Medical students as patients: a pilot study of their health care needs, practices, and concerns

Acad Med. 1996 Nov;71(11):1225-32. doi: 10.1097/00001888-199611000-00019.


Background: The personal health experiences of medical students may contribute in important but previously unacknowledged ways to their well-being and education. This pilot study surveyed medical students about their health care needs, practices, insurance status, and concerns about seeking care.

Method: A questionnaire was developed and distributed to 151 students at the University of New Mexico School of Medicine in 1993-94. Participant privacy was protected. Responses were compiled and analyzed using logistic regression models and odds ratios.

Results: A total of 112 students responded. Most reported health care needs and half routinely received care at their training institution. One-third had informally requested prescriptions or diagnostic tests from medical school faculty and housestaff; one-fourth used such informal consultation as their "usual" method of obtaining care. Eighteen students were uninsured. The students reported that they had not sought care for several reasons, and many had experienced difficulty in obtaining care. The students indicated concern about confidentiality and about the dual role as both student and patient at the training institution. They believed that their academic standing would be jeopardized if they developed certain health problems. When asked about hypothetical scenarios, a majority preferred to avoid the dual role of medical-student-patient. When asked about scenarios in which medical student peers exhibited suicidal depression or severe drug abuse, the students overwhelmingly preferred not to notify the medical school administration. Significant differences in responses were found with respect to gender and training level.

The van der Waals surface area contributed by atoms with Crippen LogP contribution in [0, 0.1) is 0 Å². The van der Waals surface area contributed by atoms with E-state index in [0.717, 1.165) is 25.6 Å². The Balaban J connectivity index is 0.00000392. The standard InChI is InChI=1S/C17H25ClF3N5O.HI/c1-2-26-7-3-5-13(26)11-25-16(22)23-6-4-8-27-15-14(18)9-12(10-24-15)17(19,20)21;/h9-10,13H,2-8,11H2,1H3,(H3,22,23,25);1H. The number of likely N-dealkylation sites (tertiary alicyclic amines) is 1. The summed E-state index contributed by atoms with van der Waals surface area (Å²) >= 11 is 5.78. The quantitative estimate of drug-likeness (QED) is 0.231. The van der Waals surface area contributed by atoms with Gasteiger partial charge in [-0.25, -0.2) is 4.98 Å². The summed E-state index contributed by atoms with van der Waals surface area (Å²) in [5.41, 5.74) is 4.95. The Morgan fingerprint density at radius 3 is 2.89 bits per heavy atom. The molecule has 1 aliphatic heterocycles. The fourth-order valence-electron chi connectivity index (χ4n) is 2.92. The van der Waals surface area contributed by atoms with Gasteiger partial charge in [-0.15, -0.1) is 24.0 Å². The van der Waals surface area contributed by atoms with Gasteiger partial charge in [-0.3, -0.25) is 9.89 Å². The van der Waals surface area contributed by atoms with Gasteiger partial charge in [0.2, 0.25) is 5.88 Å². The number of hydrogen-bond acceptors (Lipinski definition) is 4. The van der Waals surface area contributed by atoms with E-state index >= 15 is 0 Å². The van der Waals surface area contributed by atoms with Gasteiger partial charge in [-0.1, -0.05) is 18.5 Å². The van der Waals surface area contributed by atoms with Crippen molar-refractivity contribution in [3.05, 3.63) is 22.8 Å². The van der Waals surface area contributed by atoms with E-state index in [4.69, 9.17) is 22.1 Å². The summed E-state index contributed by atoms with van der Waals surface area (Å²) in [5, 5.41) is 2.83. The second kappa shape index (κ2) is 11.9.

Conclusion: This pilot study examined the health care needs, practices (including the use of informal consultation), insurance status, and concerns of students at one medical school. The findings highlight the students' perceptions of illness and vulnerability during medical school training. Constructive implications for academic medicine are discussed regarding initiatives in the areas of policy, research, and the resources and structure of student health care services.

MeSH terms

  • Adult
  • Attitude to Health
  • Female
  • Health Services Accessibility*
  • Health Services Needs and Demand*
  • Humans
  • Insurance, Health
  • Male
  • Patient Acceptance of Health Care*
  • Pilot Projects
  • Students, Medical* / psychology
  • Surveys and Questionnaires